Universities close again as staff at QMU, Goldsmiths and London Met strike against pay inequality

Protestors at London Metropolitan University Pic: Sara Pigozzo

Protestors at London Metropolitan University Pic: Sara Pigozzo

University staff have taken part in a second day of national strikes, after employers refused requests for higher pay following industrial action in October.

Picket lines have dominated campuses across EastLondonLine boroughs after negotiations between the unions and the University College Employers broke down.

Unite, Unison and UCU unions are aggrieved at the extortionate wage increases for Vice Chancellors and UCEA’s reluctance to offer an improved pay deal for University workers.

Over 60 students occupied Deptford Town Hall at Goldsmiths, preventing senior management from attending work during the strike, while pickets were organized at London Metropolitan University and Queen Mary’s University in Tower Hamlets.

Goldsmiths College lecturer and UCU member Marianne Franklin said: “This is about proportionate pay increases for lower paid staff, not for my salary, and for the conditions under which we are supposed to work. The disdain for higher education at the moment is astounding.”

Posters at Goldsmiths College Pic: Rachael Pells

Posters at Goldsmiths College Pic: Rachael Pells

Goldsmiths UCU president Tom Henri, pointed to the wage disparity between university management and other staff.

“We found out that Pat Loughrey, the [Goldsmiths] Warden, has received a pay award of 9%, which brings his salary to £225,000,” said Henri. “This is tasteless and shocking when we’re in dispute over 1%.”

London Met student John Fitzgerald, 21, joined the picket lines. He said: “I’m out here because my tutors and staff are all out here, and they feel that they’re not getting a fair wage for what they do, which is a lot. They do a lot for us, probably more than anyone else in the university. I will be out here again [if they strike again].”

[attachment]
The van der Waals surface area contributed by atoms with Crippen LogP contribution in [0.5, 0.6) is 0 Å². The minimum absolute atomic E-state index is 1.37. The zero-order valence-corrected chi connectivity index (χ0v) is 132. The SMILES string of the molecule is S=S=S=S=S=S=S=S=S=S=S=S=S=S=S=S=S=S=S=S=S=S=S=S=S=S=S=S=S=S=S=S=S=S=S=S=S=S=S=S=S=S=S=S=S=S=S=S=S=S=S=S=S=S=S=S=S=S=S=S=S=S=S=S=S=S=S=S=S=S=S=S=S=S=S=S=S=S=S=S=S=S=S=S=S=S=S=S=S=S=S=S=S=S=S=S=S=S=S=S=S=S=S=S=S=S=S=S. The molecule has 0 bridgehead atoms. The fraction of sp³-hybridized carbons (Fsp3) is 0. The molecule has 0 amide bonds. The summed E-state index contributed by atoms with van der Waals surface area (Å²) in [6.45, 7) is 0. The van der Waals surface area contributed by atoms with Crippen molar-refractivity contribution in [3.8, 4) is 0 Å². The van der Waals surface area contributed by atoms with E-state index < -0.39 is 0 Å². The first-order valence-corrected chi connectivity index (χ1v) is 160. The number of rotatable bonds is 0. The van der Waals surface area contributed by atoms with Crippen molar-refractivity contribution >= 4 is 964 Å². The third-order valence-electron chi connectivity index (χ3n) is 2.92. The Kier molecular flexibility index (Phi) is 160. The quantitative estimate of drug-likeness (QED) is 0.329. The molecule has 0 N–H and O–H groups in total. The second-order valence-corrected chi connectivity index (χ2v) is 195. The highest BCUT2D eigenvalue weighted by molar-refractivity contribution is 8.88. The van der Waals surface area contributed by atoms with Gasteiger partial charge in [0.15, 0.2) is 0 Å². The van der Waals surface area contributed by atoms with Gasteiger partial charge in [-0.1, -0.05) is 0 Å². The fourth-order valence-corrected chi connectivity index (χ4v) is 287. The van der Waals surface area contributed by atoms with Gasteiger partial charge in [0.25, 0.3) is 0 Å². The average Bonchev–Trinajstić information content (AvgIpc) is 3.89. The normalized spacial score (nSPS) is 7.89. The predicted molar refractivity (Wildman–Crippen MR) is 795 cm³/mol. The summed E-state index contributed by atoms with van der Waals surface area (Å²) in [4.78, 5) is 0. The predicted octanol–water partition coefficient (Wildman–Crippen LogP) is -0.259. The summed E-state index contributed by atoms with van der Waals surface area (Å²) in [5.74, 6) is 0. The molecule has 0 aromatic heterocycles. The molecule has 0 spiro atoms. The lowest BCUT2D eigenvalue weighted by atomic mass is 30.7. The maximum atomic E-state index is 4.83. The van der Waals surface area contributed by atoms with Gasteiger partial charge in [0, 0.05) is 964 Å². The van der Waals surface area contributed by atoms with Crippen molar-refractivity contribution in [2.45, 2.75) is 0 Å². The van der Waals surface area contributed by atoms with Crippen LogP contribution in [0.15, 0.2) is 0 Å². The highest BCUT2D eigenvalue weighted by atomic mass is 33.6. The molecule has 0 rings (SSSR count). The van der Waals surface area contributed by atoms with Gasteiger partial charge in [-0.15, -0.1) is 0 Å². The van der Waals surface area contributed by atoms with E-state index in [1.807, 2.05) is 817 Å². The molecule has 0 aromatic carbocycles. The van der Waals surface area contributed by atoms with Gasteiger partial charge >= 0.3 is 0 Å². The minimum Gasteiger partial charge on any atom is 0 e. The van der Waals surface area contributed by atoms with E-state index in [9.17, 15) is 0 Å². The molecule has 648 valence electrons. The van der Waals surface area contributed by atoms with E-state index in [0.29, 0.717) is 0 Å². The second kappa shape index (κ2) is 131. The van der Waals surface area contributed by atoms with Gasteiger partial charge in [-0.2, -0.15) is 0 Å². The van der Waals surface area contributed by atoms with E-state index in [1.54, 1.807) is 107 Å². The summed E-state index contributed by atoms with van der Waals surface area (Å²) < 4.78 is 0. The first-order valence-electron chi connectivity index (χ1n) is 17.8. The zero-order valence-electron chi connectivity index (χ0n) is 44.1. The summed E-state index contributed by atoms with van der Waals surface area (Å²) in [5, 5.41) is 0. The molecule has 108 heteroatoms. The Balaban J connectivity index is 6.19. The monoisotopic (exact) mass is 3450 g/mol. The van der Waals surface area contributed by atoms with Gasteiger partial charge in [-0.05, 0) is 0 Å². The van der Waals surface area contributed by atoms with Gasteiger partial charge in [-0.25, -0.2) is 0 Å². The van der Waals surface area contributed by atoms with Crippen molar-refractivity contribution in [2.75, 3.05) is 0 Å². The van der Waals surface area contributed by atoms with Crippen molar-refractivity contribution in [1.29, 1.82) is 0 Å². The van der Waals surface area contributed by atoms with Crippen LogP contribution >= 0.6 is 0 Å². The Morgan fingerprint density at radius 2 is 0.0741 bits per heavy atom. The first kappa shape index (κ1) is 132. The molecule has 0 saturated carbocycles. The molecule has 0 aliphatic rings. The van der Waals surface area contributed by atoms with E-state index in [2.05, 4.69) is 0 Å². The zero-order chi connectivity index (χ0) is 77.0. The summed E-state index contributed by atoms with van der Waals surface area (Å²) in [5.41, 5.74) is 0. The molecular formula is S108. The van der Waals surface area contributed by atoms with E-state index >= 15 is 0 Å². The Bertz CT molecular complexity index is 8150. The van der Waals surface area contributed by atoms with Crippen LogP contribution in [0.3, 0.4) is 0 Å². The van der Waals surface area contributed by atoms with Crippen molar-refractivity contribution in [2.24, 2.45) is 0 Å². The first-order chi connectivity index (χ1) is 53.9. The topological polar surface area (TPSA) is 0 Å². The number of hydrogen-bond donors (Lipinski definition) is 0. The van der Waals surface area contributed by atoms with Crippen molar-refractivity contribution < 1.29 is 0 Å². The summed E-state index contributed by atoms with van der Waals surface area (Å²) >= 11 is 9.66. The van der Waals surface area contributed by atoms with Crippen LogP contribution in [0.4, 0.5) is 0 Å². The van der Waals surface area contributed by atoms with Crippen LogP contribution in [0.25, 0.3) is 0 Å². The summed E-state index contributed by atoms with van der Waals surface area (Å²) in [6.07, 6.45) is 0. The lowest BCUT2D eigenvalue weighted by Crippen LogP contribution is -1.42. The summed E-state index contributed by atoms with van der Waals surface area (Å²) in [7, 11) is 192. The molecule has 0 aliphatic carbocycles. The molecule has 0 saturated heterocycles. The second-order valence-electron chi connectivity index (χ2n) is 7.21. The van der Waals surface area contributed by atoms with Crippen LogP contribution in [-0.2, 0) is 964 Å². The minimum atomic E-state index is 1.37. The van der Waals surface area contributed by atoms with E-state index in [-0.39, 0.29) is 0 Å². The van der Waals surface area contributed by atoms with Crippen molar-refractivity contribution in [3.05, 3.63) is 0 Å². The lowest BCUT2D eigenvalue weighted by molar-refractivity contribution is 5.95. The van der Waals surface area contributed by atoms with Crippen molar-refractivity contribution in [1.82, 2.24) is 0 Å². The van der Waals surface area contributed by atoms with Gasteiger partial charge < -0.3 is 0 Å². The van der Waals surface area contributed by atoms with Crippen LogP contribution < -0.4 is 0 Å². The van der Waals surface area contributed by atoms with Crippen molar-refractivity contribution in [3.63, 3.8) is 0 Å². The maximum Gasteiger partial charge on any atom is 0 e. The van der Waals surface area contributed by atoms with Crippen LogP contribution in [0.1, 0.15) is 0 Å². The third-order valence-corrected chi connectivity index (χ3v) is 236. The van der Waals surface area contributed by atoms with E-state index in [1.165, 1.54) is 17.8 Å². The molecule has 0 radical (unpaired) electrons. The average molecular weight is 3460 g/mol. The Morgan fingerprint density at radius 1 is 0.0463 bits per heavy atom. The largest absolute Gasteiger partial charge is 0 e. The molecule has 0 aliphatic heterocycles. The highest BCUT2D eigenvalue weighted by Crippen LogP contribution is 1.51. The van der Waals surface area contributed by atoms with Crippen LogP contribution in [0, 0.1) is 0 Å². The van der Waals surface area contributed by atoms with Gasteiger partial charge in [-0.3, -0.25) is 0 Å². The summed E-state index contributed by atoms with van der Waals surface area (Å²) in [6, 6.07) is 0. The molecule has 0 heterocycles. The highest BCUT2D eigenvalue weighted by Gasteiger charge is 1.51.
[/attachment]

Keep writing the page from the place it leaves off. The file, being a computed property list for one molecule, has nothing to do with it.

The London Metropolitan Unison branch chair, Maggie Loughran, argued that low pay had made it increasingly difficult for university support staff to make ends meet. Loughran said: “We still have people going to food banks; we still have people coming to us asking for hardship funds to help them out. We’ve got people going out on strike today, who can’t afford to go out on strike.”

Students at Queen Mary's University Pic: Katharine Knowles

Students at Queen Mary’s University Pic: Katharine Knowles

Clara Jones, who works as an associate lecturer in the English department said: “It’s important for students to show solidarity with members of staff.”

She added: “Students entering into the university experience paying higher fees experience the same market forces that mean that members of staff at this university have had a 15% real term cut in their pay in London over the last four years. So its all connected up and its important that students show solidarity with their lecturers, and also important for people.”

Following the picket lines, strikers marched at a rally this afternoon outside UCEA headquarters in Tavistock Square.

The UCEA claims the 1% increase in pay that the unions consider unfair fails to take into account “generous incremental increases and contribution pay,” which has cost universities 3%.

A UCEA spokesperson said: “As the trade unions attempt to string this dispute out, UCEA’s 150 participating HE employers confirmed that the pay increase offered is sustainable, fair and final. The trade unions are continuing to press for unaffordable increases that would push pay costs even higher than the 3% already committed, and put jobs at risk.”

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